How to Use the Context
More than 3.2 million soldiers are estimated to have served in the Civil War: 2.2 million Union soldiers and approximately 1 million Confederates. Of these, the death toll reached approximately 364,000 Union soldiers and 133,821 Confederate soldiers.¹ When the war ended, the graves of the nearly a half million Union and Confederate soldiers who died in action, or of wounds and disease lacked official recognition. Meanwhile, approximately 2.7 million veterans began to return home.
The U.S. Government had never before faced such a situation. What level of care and attention should be provided to the returning Union veterans or their survivors? The federal government responded quickly through the creation of a network of regionally dispersed "Soldiers' Homes" and national cemeteries or soldiers' lots.
Between the war's end and 1870, U.S. Army troops scoured battlefields and other areas of fighting in search of the graves of only Union dead, which were typically shallow and unmarked. The graves were located and used to determine appropriate locations for national cemeteries. The earliest national cemeteries were small, at less than 10 acres, and were located near significant battlegrounds, hospitals, Prisoner of War (POW) camps, or convenient railroad connections. In 1862, 14 national cemeteries were created; 10 years later, another 62 were established. The soldiers' homes also had affiliated cemeteries to serve veterans who died in residence or were delivered to the facility. These would eventually become national cemeteries, and graves were initially marked with temporary wooden headboards painted white.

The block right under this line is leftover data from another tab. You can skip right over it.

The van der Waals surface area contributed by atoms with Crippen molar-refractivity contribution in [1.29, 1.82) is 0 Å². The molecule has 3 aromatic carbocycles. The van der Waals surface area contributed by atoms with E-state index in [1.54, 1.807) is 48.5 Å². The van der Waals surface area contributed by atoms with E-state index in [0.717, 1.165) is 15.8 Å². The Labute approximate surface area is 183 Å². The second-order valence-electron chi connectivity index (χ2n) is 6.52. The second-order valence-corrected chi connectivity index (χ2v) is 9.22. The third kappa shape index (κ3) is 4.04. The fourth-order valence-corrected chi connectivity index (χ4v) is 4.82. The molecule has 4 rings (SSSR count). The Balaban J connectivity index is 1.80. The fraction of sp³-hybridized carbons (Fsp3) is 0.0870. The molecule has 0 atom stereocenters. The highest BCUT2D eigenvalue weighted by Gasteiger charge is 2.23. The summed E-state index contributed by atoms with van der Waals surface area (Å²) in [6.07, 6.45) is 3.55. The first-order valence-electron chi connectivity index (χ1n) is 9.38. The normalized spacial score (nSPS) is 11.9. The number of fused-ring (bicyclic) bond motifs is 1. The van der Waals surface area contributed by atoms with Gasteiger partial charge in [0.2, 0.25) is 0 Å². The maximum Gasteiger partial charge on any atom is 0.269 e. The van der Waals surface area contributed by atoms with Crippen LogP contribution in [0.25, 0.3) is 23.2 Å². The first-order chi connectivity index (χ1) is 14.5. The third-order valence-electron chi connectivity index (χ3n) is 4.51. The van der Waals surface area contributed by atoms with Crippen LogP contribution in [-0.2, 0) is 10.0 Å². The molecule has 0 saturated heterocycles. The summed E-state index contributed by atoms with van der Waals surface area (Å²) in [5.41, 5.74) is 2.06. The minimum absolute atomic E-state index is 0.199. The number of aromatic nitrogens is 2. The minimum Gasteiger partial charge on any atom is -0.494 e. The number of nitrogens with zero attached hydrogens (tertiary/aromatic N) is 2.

The task of providing Union graves with a permanent headstone took longer than was expected, stretching into the mid-1870s when the Secretary of War selected an upright slab with a gently rounded top for known dead, and a small, low block for unknowns. The policy of accommodating only Union soldiers was shaped by wartime practice. Since the Union won the war, the Union would only take responsibility for burying its own soldiers in national cemeteries. Confederate burials fell to local communities. After the turn of the century, peacetime policies led to the inclusion of Confederate dead in military cemeteries. Memorials honoring groups of soldiers or military achievements were erected in national cemeteries, as well as in other community settings. Veteran organizations and the federal government erected these memorials to preserve the legacy of military accomplishment and the sacrifices made by America's soldiers throughout our history. Today, the 131 national cemeteries are managed by different agencies of the federal government, depending in part upon their history and activity: the National Cemetery Administration (NCA) within the Department of Veteran Affairs manages 120 and builds new ones; the National Park Service manages 14 affiliated with historic battlefields; and the U.S. Army operates two, including Arlington National Cemetery.¹ America's Wars (Washington, D.C.: Veteran's Administration Office of Public and Consumer Affairs, 1985).